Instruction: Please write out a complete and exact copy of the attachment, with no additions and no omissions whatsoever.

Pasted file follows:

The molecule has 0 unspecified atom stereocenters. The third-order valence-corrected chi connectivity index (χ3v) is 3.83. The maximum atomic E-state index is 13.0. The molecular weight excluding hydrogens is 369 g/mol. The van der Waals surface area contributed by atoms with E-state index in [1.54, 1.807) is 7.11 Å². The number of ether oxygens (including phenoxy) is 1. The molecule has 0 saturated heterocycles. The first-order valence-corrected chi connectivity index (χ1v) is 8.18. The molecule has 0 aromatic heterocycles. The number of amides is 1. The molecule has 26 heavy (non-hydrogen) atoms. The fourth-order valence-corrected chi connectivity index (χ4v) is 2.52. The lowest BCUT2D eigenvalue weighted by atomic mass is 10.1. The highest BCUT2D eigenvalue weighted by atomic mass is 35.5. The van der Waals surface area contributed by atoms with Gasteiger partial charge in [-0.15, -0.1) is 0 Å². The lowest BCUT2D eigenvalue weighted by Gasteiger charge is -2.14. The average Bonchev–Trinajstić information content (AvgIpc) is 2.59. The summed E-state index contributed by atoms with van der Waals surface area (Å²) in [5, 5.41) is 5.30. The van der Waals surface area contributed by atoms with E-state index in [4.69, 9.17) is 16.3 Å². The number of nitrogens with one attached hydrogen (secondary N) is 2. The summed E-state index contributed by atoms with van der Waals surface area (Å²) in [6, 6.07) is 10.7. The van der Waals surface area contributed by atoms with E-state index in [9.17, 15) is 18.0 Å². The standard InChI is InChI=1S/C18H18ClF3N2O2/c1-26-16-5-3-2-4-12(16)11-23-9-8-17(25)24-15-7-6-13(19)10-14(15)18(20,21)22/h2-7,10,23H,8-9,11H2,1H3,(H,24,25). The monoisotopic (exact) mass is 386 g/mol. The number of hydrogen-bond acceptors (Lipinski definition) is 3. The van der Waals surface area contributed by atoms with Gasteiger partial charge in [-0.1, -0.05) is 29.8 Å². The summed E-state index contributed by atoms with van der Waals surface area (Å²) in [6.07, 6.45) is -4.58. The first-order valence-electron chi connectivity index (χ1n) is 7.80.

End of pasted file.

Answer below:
The molecule has 0 unspecified atom stereocenters. The third-order valence-corrected chi connectivity index (χ3v) is 3.83. The maximum atomic E-state index is 13.0. The molecular weight excluding hydrogens is 369 g/mol. The van der Waals surface area contributed by atoms with E-state index in [1.54, 1.807) is 7.11 Å². The number of ether oxygens (including phenoxy) is 1. The molecule has 0 saturated heterocycles. The first-order valence-corrected chi connectivity index (χ1v) is 8.18. The molecule has 0 aromatic heterocycles. The number of amides is 1. The molecule has 26 heavy (non-hydrogen) atoms. The fourth-order valence-corrected chi connectivity index (χ4v) is 2.52. The lowest BCUT2D eigenvalue weighted by atomic mass is 10.1. The highest BCUT2D eigenvalue weighted by atomic mass is 35.5. The van der Waals surface area contributed by atoms with Gasteiger partial charge in [-0.15, -0.1) is 0 Å². The lowest BCUT2D eigenvalue weighted by Gasteiger charge is -2.14. The average Bonchev–Trinajstić information content (AvgIpc) is 2.59. The summed E-state index contributed by atoms with van der Waals surface area (Å²) in [5, 5.41) is 5.30. The van der Waals surface area contributed by atoms with E-state index in [4.69, 9.17) is 16.3 Å². The number of nitrogens with one attached hydrogen (secondary N) is 2. The summed E-state index contributed by atoms with van der Waals surface area (Å²) in [6, 6.07) is 10.7. The van der Waals surface area contributed by atoms with E-state index in [9.17, 15) is 18.0 Å². The standard InChI is InChI=1S/C18H18ClF3N2O2/c1-26-16-5-3-2-4-12(16)11-23-9-8-17(25)24-15-7-6-13(19)10-14(15)18(20,21)22/h2-7,10,23H,8-9,11H2,1H3,(H,24,25). The monoisotopic (exact) mass is 386 g/mol. The number of hydrogen-bond acceptors (Lipinski definition) is 3. The van der Waals surface area contributed by atoms with Gasteiger partial charge in [-0.1, -0.05) is 29.8 Å². The summed E-state index contributed by atoms with van der Waals surface area (Å²) in [6.07, 6.45) is -4.58. The first-order valence-electron chi connectivity index (χ1n) is 7.80.